Lizzy Lawrence ( @LizzyLaw_) is a reporter at Protocol, covering tools and productivity in the workplace. She's a recent graduate of the University of Michigan, where she studied sociology and international studies. She served as editor in chief of The Michigan Daily, her school's independent newspaper. She's based in D.C., and can be reached at llawrence@protocol.com.

LA is a growing tech hub. But not everyone may fit.

LA has a housing crisis similar to Silicon Valley’s. And single-family-zoning laws are mostly to blame.

As the number of tech companies in the region grows, so does the number of tech workers, whose high salaries put them at an advantage in both LA's renting and buying markets.

Photo: Nat Rubio-Licht/Protocol

LA’s tech scene is on the rise. The number of unicorn companies in Los Angeles is growing, and the city has become the third-largest startup ecosystem nationally behind the Bay Area and New York with more than 4,000 VC-backed startups in industries ranging from aerospace to creators. As the number of tech companies in the region grows, so does the number of tech workers. The city is quickly becoming more and more like Silicon Valley — a new startup and a dozen tech workers on every corner and companies like Google, Netflix, and Twitter setting up offices there.

But with growth comes growing pains. Los Angeles, especially the burgeoning Silicon Beach area — which includes Santa Monica, Venice, and Marina del Rey — shares something in common with its namesake Silicon Valley: a severe lack of housing.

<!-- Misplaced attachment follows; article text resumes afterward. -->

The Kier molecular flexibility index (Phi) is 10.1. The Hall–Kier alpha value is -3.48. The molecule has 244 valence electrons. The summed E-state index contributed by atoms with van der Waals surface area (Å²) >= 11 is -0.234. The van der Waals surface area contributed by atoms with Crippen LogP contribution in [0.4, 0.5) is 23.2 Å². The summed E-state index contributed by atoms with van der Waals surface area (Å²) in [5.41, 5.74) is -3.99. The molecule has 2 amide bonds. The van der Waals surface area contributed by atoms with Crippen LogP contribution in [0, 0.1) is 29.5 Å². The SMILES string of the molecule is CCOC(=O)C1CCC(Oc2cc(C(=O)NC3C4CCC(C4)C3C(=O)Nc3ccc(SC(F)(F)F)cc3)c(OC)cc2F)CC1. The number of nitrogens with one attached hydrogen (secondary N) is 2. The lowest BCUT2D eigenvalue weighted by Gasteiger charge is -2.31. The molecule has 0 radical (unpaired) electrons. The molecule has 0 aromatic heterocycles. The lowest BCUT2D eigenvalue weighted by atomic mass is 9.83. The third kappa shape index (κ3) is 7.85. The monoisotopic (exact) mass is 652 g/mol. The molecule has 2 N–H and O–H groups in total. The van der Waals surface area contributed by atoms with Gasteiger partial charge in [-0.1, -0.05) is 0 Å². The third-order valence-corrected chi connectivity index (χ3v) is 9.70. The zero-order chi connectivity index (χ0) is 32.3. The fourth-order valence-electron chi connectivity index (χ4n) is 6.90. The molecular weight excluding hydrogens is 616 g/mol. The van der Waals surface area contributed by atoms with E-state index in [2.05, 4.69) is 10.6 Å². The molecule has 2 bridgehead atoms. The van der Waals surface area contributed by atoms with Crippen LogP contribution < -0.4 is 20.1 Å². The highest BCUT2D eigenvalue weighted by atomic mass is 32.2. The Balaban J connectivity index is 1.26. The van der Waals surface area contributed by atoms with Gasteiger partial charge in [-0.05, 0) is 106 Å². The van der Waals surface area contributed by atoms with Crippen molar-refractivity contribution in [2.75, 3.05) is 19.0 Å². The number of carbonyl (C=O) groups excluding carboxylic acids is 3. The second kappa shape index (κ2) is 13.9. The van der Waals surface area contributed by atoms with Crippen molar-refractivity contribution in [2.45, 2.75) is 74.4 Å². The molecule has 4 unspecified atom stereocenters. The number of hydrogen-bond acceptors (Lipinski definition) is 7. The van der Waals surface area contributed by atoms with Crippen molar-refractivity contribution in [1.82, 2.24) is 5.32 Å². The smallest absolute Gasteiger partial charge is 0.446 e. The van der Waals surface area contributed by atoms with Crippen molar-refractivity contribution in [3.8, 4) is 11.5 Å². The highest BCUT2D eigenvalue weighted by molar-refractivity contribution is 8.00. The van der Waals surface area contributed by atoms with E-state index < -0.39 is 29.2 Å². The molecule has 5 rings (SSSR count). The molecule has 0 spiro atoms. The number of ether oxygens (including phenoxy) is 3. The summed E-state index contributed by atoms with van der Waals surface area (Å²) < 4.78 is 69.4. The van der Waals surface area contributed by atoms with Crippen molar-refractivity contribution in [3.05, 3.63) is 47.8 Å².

Keep Reading Show less
Nat Rubio-Licht

Nat Rubio-Licht is a Los Angeles-based news writer at Protocol. They graduated from Syracuse University with a degree in newspaper and online journalism in May 2020. Prior to joining the team, they worked at the Los Angeles Business Journal as a technology and aerospace reporter.

Policy

SFPD can now surveil a private camera network funded by Ripple chair

The San Francisco Board of Supervisors approved a policy that the ACLU and EFF argue will further criminalize marginalized groups.

SFPD will be able to temporarily tap into private surveillance networks in certain circumstances.

Photo: Justin Sullivan/Getty Images

Ripple chairman and co-founder Chris Larsen has been funding a network of security cameras throughout San Francisco for a decade. Now, the city has given its police department the green light to monitor the feeds from those cameras — and any other private surveillance devices in the city — in real time, whether or not a crime has been committed.

This week, San Francisco’s Board of Supervisors approved a controversial plan to allow SFPD to temporarily tap into private surveillance networks during life-threatening emergencies, large events, and in the course of criminal investigations, including investigations of misdemeanors. The decision came despite fervent opposition from groups, including the ACLU of Northern California and the Electronic Frontier Foundation, which say the police department’s new authority will be misused against protesters and marginalized groups in a city that has been a bastion for both.

Keep Reading Show less
Issie Lapowsky

Issie Lapowsky ( @issielapowsky) is Protocol's chief correspondent, covering the intersection of technology, politics, and national affairs. She also oversees Protocol's fellowship program. Previously, she was a senior writer at Wired, where she covered the 2016 election and the Facebook beat in its aftermath. Prior to that, Issie worked as a staff writer for Inc. magazine, writing about small business and entrepreneurship. She has also worked as an on-air contributor for CBS News and taught a graduate-level course at New York University's Center for Publishing on how tech giants have affected publishing.

Latest Stories
Bulletins